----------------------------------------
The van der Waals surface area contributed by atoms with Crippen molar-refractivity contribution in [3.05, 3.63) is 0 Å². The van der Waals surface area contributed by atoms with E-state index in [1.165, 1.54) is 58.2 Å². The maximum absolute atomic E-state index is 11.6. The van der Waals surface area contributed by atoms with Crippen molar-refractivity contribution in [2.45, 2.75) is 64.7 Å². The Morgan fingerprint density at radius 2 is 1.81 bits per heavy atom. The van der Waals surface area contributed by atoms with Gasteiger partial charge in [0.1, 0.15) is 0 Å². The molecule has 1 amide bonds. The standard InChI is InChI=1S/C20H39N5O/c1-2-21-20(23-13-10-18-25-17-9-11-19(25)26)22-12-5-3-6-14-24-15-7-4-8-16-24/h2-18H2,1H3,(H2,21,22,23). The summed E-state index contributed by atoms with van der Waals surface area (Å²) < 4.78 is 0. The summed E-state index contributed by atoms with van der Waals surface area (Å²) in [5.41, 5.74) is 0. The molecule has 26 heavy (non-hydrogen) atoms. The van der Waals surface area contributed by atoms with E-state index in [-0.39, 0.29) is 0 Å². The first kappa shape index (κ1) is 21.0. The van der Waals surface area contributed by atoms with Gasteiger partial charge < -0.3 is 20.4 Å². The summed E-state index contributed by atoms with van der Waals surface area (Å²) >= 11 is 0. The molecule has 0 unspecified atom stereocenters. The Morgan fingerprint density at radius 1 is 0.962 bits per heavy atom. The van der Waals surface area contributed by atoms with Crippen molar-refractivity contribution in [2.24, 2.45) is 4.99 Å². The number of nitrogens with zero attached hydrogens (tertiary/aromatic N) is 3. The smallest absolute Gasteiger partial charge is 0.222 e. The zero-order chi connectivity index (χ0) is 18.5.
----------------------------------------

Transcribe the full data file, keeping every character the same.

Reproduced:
The van der Waals surface area contributed by atoms with Crippen molar-refractivity contribution in [3.05, 3.63) is 0 Å². The van der Waals surface area contributed by atoms with E-state index in [1.165, 1.54) is 58.2 Å². The maximum absolute atomic E-state index is 11.6. The van der Waals surface area contributed by atoms with Crippen molar-refractivity contribution in [2.45, 2.75) is 64.7 Å². The Morgan fingerprint density at radius 2 is 1.81 bits per heavy atom. The van der Waals surface area contributed by atoms with Gasteiger partial charge in [0.1, 0.15) is 0 Å². The molecule has 1 amide bonds. The standard InChI is InChI=1S/C20H39N5O/c1-2-21-20(23-13-10-18-25-17-9-11-19(25)26)22-12-5-3-6-14-24-15-7-4-8-16-24/h2-18H2,1H3,(H2,21,22,23). The summed E-state index contributed by atoms with van der Waals surface area (Å²) < 4.78 is 0. The summed E-state index contributed by atoms with van der Waals surface area (Å²) in [5.41, 5.74) is 0. The molecule has 26 heavy (non-hydrogen) atoms. The van der Waals surface area contributed by atoms with E-state index in [-0.39, 0.29) is 0 Å². The first kappa shape index (κ1) is 21.0. The van der Waals surface area contributed by atoms with Gasteiger partial charge < -0.3 is 20.4 Å². The summed E-state index contributed by atoms with van der Waals surface area (Å²) >= 11 is 0. The molecule has 0 unspecified atom stereocenters. The Morgan fingerprint density at radius 1 is 0.962 bits per heavy atom. The van der Waals surface area contributed by atoms with Crippen molar-refractivity contribution in [2.24, 2.45) is 4.99 Å². The number of nitrogens with zero attached hydrogens (tertiary/aromatic N) is 3. The smallest absolute Gasteiger partial charge is 0.222 e. The zero-order chi connectivity index (χ0) is 18.5.